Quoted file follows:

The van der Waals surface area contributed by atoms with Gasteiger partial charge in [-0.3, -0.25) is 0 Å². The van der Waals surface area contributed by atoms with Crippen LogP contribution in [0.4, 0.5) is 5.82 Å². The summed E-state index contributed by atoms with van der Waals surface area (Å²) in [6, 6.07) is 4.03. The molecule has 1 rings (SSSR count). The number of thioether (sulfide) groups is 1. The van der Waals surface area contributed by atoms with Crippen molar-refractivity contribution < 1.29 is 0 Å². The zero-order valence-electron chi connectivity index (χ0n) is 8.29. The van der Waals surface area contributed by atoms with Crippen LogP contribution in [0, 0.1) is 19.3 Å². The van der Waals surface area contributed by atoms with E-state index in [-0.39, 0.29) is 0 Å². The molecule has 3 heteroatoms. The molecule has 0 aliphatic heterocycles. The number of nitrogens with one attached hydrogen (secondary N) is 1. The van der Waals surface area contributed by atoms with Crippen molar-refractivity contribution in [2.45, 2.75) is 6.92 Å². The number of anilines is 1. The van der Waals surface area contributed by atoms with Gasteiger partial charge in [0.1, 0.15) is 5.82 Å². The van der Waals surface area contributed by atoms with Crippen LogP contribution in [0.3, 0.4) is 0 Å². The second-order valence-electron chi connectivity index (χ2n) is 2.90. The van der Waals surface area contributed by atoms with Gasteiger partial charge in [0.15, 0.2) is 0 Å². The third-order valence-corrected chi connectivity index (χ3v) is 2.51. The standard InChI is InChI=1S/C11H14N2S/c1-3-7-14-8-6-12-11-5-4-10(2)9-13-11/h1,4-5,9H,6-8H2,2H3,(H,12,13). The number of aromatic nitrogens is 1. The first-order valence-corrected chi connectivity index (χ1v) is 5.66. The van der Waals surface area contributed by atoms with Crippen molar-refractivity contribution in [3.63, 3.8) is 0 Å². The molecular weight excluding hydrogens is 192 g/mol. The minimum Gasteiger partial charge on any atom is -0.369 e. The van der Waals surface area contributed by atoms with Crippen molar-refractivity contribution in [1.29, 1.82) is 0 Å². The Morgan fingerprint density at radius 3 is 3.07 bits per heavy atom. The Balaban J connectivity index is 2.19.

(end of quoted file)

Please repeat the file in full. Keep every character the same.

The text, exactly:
The van der Waals surface area contributed by atoms with Gasteiger partial charge in [-0.3, -0.25) is 0 Å². The van der Waals surface area contributed by atoms with Crippen LogP contribution in [0.4, 0.5) is 5.82 Å². The summed E-state index contributed by atoms with van der Waals surface area (Å²) in [6, 6.07) is 4.03. The molecule has 1 rings (SSSR count). The number of thioether (sulfide) groups is 1. The van der Waals surface area contributed by atoms with Crippen molar-refractivity contribution < 1.29 is 0 Å². The zero-order valence-electron chi connectivity index (χ0n) is 8.29. The van der Waals surface area contributed by atoms with Crippen LogP contribution in [0, 0.1) is 19.3 Å². The van der Waals surface area contributed by atoms with E-state index in [-0.39, 0.29) is 0 Å². The molecule has 3 heteroatoms. The molecule has 0 aliphatic heterocycles. The number of nitrogens with one attached hydrogen (secondary N) is 1. The van der Waals surface area contributed by atoms with Crippen molar-refractivity contribution in [2.45, 2.75) is 6.92 Å². The number of anilines is 1. The van der Waals surface area contributed by atoms with Gasteiger partial charge in [0.1, 0.15) is 5.82 Å². The van der Waals surface area contributed by atoms with Crippen LogP contribution in [0.3, 0.4) is 0 Å². The second-order valence-electron chi connectivity index (χ2n) is 2.90. The van der Waals surface area contributed by atoms with Gasteiger partial charge in [0.15, 0.2) is 0 Å². The third-order valence-corrected chi connectivity index (χ3v) is 2.51. The standard InChI is InChI=1S/C11H14N2S/c1-3-7-14-8-6-12-11-5-4-10(2)9-13-11/h1,4-5,9H,6-8H2,2H3,(H,12,13). The number of aromatic nitrogens is 1. The first-order valence-corrected chi connectivity index (χ1v) is 5.66. The van der Waals surface area contributed by atoms with Crippen molar-refractivity contribution in [3.63, 3.8) is 0 Å². The molecular weight excluding hydrogens is 192 g/mol. The minimum Gasteiger partial charge on any atom is -0.369 e. The van der Waals surface area contributed by atoms with Crippen molar-refractivity contribution in [1.29, 1.82) is 0 Å². The Morgan fingerprint density at radius 3 is 3.07 bits per heavy atom. The Balaban J connectivity index is 2.19.